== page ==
This summer, she is doing her Masters practicum with Independence-Blue Cross. “They have a whole informatics department! They are doing fabulous work. It’s an aspect of healthcare I never thought about taking part in or knew was really there.”
One aspect of healthcare that Independence-Blue Cross cares about is the quality of care that patients are receiving, particularly in regards to their Medicare Advantage Plan. “They want their patients to be healthy, but also the higher the quality of care, the better the reimbursements are from Medicare.” This is where data analysts come in—to measure and quantify the quality of care that patients are receiving. Also, “How can we provide physicians with the highest quality information? What patients are at highest risk for getting different diseases? [For example], this patient is at high risk for diabetes, how can I counsel them about that now to avoid this disease in the future?”
A second interesting aspect about insurance company data is that no matter what hospital or practice you go to, the information goes back to the insurance company. Although patient information does not yet transfer seamlessly from location to location, it is possible to achieve more complete stories from insurance company data. “What’s a little different is that electronic medical records for a hospital are actual nurse and physician charting, versus insurance companies using claim statements.”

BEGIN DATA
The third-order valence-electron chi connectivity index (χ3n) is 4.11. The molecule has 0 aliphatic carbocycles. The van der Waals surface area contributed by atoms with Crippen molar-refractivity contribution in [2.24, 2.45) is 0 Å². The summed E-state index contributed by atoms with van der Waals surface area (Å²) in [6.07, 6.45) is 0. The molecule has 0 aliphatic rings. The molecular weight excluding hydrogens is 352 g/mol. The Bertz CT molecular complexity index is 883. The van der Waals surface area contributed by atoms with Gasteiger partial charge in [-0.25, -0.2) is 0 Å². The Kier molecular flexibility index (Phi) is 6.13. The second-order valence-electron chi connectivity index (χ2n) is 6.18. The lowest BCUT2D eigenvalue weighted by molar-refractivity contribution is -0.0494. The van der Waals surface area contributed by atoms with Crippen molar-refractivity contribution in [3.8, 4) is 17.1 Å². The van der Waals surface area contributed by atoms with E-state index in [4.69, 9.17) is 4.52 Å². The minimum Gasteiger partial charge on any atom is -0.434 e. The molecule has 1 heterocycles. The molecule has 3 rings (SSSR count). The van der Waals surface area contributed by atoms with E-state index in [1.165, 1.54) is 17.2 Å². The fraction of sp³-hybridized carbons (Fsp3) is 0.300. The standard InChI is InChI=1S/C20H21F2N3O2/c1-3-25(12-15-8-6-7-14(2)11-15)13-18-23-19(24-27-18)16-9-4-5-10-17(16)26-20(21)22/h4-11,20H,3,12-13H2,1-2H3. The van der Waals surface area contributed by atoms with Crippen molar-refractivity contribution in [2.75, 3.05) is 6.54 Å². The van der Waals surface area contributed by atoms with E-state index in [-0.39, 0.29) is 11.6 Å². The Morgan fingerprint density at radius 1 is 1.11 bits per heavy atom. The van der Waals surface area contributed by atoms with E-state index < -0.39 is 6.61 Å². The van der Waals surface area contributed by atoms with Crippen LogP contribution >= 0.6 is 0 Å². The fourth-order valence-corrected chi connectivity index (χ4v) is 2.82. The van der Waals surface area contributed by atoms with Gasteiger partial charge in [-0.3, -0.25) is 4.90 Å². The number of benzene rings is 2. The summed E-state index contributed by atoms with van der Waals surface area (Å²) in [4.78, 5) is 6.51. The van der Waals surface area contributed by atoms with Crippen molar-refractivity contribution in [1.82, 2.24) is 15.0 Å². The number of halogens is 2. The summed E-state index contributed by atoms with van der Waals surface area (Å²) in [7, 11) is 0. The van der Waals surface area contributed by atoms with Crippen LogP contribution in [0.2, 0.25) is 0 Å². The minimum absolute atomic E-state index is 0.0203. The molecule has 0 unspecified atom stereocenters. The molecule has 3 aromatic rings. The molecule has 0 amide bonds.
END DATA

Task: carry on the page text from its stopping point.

“Basically there is a ton of data out there right now! We just need to figure out how to use it best.”
Driven by her continued interest in developing technologies to aid older adults living at home, Becca will be focusing her PhD dissertation research around the question of, “What technology do older adults actually use?” We started talking about our own grandparents, in their 80s and 90s, who use Facebook, iPads, email, cell phones, and even read Beta Pleated Chic. (Hi grandma!) This is great news for the future of technologies to help older adults. Secondly, she is curious if the technology can be seamlessly integrated into their lives to remind them to do things such as get more exercise, get enough sleep, or take essential medications.
I am excited to see where Becca’s research takes her and what type of impact these shifts in nursing technologies can make on healthcare overall.
Are you a nurse? What do you think about the future of technologies in nursing? Comment below or drop us a line at firstname.lastname@example.org.
Basically there is a ton of data out there right now! We just need to figure out how to use it best.”